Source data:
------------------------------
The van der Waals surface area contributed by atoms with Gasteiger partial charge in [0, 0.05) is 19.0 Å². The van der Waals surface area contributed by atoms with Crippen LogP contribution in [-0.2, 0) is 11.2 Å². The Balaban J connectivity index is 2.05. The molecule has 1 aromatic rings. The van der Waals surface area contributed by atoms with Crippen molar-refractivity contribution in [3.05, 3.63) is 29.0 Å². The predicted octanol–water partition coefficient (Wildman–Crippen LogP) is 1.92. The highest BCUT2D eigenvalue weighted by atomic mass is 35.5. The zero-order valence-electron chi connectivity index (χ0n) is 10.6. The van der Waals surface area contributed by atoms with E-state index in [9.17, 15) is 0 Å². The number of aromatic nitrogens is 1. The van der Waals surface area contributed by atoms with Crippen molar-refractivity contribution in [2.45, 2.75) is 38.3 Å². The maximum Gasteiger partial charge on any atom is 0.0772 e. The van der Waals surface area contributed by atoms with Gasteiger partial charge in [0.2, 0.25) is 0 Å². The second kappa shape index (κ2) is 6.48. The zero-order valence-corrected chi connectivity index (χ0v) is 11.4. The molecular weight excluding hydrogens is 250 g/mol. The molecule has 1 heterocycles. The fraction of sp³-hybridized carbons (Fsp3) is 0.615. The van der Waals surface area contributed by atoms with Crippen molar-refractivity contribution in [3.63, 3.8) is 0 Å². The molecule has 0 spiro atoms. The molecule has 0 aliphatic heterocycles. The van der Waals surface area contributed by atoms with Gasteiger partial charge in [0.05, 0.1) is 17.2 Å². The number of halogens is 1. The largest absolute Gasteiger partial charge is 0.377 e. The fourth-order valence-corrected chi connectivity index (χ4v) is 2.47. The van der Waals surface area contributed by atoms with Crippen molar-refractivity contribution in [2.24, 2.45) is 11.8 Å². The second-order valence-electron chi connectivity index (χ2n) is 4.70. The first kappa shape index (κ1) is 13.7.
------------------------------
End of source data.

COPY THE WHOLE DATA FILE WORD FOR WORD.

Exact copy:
The van der Waals surface area contributed by atoms with Gasteiger partial charge in [0, 0.05) is 19.0 Å². The van der Waals surface area contributed by atoms with Crippen LogP contribution in [-0.2, 0) is 11.2 Å². The Balaban J connectivity index is 2.05. The molecule has 1 aromatic rings. The van der Waals surface area contributed by atoms with Crippen molar-refractivity contribution in [3.05, 3.63) is 29.0 Å². The predicted octanol–water partition coefficient (Wildman–Crippen LogP) is 1.92. The highest BCUT2D eigenvalue weighted by atomic mass is 35.5. The zero-order valence-electron chi connectivity index (χ0n) is 10.6. The van der Waals surface area contributed by atoms with E-state index in [9.17, 15) is 0 Å². The number of aromatic nitrogens is 1. The van der Waals surface area contributed by atoms with Crippen molar-refractivity contribution in [2.45, 2.75) is 38.3 Å². The maximum Gasteiger partial charge on any atom is 0.0772 e. The van der Waals surface area contributed by atoms with Gasteiger partial charge in [0.2, 0.25) is 0 Å². The second kappa shape index (κ2) is 6.48. The zero-order valence-corrected chi connectivity index (χ0v) is 11.4. The molecular weight excluding hydrogens is 250 g/mol. The molecule has 1 heterocycles. The fraction of sp³-hybridized carbons (Fsp3) is 0.615. The van der Waals surface area contributed by atoms with Crippen molar-refractivity contribution in [3.63, 3.8) is 0 Å². The molecule has 0 spiro atoms. The molecule has 0 aliphatic heterocycles. The van der Waals surface area contributed by atoms with Gasteiger partial charge in [0.05, 0.1) is 17.2 Å². The number of halogens is 1. The largest absolute Gasteiger partial charge is 0.377 e. The fourth-order valence-corrected chi connectivity index (χ4v) is 2.47. The van der Waals surface area contributed by atoms with Crippen molar-refractivity contribution in [2.24, 2.45) is 11.8 Å². The second-order valence-electron chi connectivity index (χ2n) is 4.70. The first kappa shape index (κ1) is 13.7.